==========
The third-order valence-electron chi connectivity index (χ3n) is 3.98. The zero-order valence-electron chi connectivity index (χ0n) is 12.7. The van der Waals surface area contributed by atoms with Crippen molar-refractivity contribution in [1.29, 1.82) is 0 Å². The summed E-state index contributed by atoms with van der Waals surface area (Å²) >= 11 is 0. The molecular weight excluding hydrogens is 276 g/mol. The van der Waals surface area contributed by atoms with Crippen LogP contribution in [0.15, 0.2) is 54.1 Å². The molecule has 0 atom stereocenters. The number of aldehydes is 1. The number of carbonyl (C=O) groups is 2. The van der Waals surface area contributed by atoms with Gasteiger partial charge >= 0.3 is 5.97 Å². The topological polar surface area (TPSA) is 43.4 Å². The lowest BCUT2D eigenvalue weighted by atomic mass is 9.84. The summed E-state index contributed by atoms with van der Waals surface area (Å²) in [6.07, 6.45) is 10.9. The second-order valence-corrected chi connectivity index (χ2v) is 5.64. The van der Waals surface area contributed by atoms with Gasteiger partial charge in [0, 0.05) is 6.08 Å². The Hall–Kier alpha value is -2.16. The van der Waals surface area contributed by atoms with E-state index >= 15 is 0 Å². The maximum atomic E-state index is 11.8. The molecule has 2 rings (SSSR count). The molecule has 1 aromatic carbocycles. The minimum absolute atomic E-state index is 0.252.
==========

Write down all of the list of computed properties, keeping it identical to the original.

The third-order valence-electron chi connectivity index (χ3n) is 3.98. The zero-order valence-electron chi connectivity index (χ0n) is 12.7. The van der Waals surface area contributed by atoms with Crippen molar-refractivity contribution in [1.29, 1.82) is 0 Å². The summed E-state index contributed by atoms with van der Waals surface area (Å²) >= 11 is 0. The molecular weight excluding hydrogens is 276 g/mol. The van der Waals surface area contributed by atoms with Crippen LogP contribution in [0.15, 0.2) is 54.1 Å². The molecule has 0 atom stereocenters. The number of aldehydes is 1. The number of carbonyl (C=O) groups is 2. The van der Waals surface area contributed by atoms with Gasteiger partial charge >= 0.3 is 5.97 Å². The topological polar surface area (TPSA) is 43.4 Å². The lowest BCUT2D eigenvalue weighted by atomic mass is 9.84. The summed E-state index contributed by atoms with van der Waals surface area (Å²) in [6.07, 6.45) is 10.9. The second-order valence-corrected chi connectivity index (χ2v) is 5.64. The van der Waals surface area contributed by atoms with Gasteiger partial charge in [0, 0.05) is 6.08 Å². The Hall–Kier alpha value is -2.16. The van der Waals surface area contributed by atoms with E-state index >= 15 is 0 Å². The maximum atomic E-state index is 11.8. The molecule has 2 rings (SSSR count). The molecule has 1 aromatic carbocycles. The minimum absolute atomic E-state index is 0.252.